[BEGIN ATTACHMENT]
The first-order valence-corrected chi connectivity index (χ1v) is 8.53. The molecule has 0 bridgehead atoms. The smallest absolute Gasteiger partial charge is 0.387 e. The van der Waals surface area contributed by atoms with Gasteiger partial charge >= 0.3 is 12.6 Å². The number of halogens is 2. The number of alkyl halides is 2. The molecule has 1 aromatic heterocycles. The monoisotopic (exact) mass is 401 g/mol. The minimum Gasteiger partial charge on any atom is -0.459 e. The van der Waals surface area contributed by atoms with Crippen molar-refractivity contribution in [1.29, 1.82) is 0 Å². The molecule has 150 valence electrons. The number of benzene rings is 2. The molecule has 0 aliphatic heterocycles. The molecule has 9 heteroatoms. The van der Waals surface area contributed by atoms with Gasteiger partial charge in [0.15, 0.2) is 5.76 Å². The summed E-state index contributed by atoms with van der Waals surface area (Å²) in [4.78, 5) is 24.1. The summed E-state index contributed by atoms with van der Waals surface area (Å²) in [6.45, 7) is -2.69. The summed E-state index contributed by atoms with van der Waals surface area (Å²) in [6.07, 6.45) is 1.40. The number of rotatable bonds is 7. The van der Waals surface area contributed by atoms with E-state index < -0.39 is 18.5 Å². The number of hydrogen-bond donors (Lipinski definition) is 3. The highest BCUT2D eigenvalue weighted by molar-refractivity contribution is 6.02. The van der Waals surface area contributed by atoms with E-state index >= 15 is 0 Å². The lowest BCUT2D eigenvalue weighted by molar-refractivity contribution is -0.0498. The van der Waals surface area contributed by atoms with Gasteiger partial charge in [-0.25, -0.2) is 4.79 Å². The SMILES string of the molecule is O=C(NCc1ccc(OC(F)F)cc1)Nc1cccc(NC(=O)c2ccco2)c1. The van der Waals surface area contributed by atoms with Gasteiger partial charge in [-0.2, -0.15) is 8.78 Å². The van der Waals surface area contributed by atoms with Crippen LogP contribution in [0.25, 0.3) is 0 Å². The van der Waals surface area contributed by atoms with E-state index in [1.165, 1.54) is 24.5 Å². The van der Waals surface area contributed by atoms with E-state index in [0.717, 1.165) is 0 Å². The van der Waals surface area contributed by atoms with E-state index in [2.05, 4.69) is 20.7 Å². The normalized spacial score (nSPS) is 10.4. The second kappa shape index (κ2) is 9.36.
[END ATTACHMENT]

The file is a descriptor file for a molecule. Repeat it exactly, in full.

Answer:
The first-order valence-corrected chi connectivity index (χ1v) is 8.53. The molecule has 0 bridgehead atoms. The smallest absolute Gasteiger partial charge is 0.387 e. The van der Waals surface area contributed by atoms with Gasteiger partial charge >= 0.3 is 12.6 Å². The number of halogens is 2. The number of alkyl halides is 2. The molecule has 1 aromatic heterocycles. The monoisotopic (exact) mass is 401 g/mol. The minimum Gasteiger partial charge on any atom is -0.459 e. The van der Waals surface area contributed by atoms with Crippen molar-refractivity contribution in [1.29, 1.82) is 0 Å². The molecule has 150 valence electrons. The number of benzene rings is 2. The molecule has 0 aliphatic heterocycles. The molecule has 9 heteroatoms. The van der Waals surface area contributed by atoms with Gasteiger partial charge in [0.15, 0.2) is 5.76 Å². The summed E-state index contributed by atoms with van der Waals surface area (Å²) in [4.78, 5) is 24.1. The summed E-state index contributed by atoms with van der Waals surface area (Å²) in [6.45, 7) is -2.69. The summed E-state index contributed by atoms with van der Waals surface area (Å²) in [6.07, 6.45) is 1.40. The number of rotatable bonds is 7. The van der Waals surface area contributed by atoms with E-state index < -0.39 is 18.5 Å². The number of hydrogen-bond donors (Lipinski definition) is 3. The highest BCUT2D eigenvalue weighted by molar-refractivity contribution is 6.02. The van der Waals surface area contributed by atoms with E-state index >= 15 is 0 Å². The lowest BCUT2D eigenvalue weighted by molar-refractivity contribution is -0.0498. The van der Waals surface area contributed by atoms with Gasteiger partial charge in [-0.25, -0.2) is 4.79 Å². The SMILES string of the molecule is O=C(NCc1ccc(OC(F)F)cc1)Nc1cccc(NC(=O)c2ccco2)c1. The van der Waals surface area contributed by atoms with Gasteiger partial charge in [-0.2, -0.15) is 8.78 Å². The van der Waals surface area contributed by atoms with Crippen LogP contribution in [0.25, 0.3) is 0 Å². The van der Waals surface area contributed by atoms with E-state index in [1.165, 1.54) is 24.5 Å². The van der Waals surface area contributed by atoms with E-state index in [0.717, 1.165) is 0 Å². The van der Waals surface area contributed by atoms with E-state index in [2.05, 4.69) is 20.7 Å². The normalized spacial score (nSPS) is 10.4. The second kappa shape index (κ2) is 9.36.